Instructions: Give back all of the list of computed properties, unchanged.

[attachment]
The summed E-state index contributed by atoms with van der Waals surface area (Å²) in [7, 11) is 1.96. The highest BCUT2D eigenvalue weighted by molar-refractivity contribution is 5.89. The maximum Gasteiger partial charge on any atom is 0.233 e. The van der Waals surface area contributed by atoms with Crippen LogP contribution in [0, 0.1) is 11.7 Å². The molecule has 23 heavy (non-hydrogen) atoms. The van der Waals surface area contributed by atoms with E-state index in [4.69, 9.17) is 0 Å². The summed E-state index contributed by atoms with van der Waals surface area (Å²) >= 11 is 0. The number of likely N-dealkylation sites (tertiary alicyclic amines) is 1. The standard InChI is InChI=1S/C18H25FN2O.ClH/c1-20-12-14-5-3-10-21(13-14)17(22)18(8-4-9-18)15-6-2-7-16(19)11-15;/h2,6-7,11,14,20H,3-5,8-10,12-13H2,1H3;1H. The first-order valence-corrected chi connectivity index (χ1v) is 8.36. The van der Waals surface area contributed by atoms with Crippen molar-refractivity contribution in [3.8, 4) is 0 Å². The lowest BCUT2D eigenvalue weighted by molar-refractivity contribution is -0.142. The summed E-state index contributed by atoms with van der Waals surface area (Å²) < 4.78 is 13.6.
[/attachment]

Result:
The summed E-state index contributed by atoms with van der Waals surface area (Å²) in [7, 11) is 1.96. The highest BCUT2D eigenvalue weighted by molar-refractivity contribution is 5.89. The maximum Gasteiger partial charge on any atom is 0.233 e. The van der Waals surface area contributed by atoms with Crippen LogP contribution in [0, 0.1) is 11.7 Å². The molecule has 23 heavy (non-hydrogen) atoms. The van der Waals surface area contributed by atoms with E-state index in [4.69, 9.17) is 0 Å². The summed E-state index contributed by atoms with van der Waals surface area (Å²) >= 11 is 0. The number of likely N-dealkylation sites (tertiary alicyclic amines) is 1. The standard InChI is InChI=1S/C18H25FN2O.ClH/c1-20-12-14-5-3-10-21(13-14)17(22)18(8-4-9-18)15-6-2-7-16(19)11-15;/h2,6-7,11,14,20H,3-5,8-10,12-13H2,1H3;1H. The first-order valence-corrected chi connectivity index (χ1v) is 8.36. The van der Waals surface area contributed by atoms with Crippen molar-refractivity contribution in [3.8, 4) is 0 Å². The lowest BCUT2D eigenvalue weighted by molar-refractivity contribution is -0.142. The summed E-state index contributed by atoms with van der Waals surface area (Å²) < 4.78 is 13.6.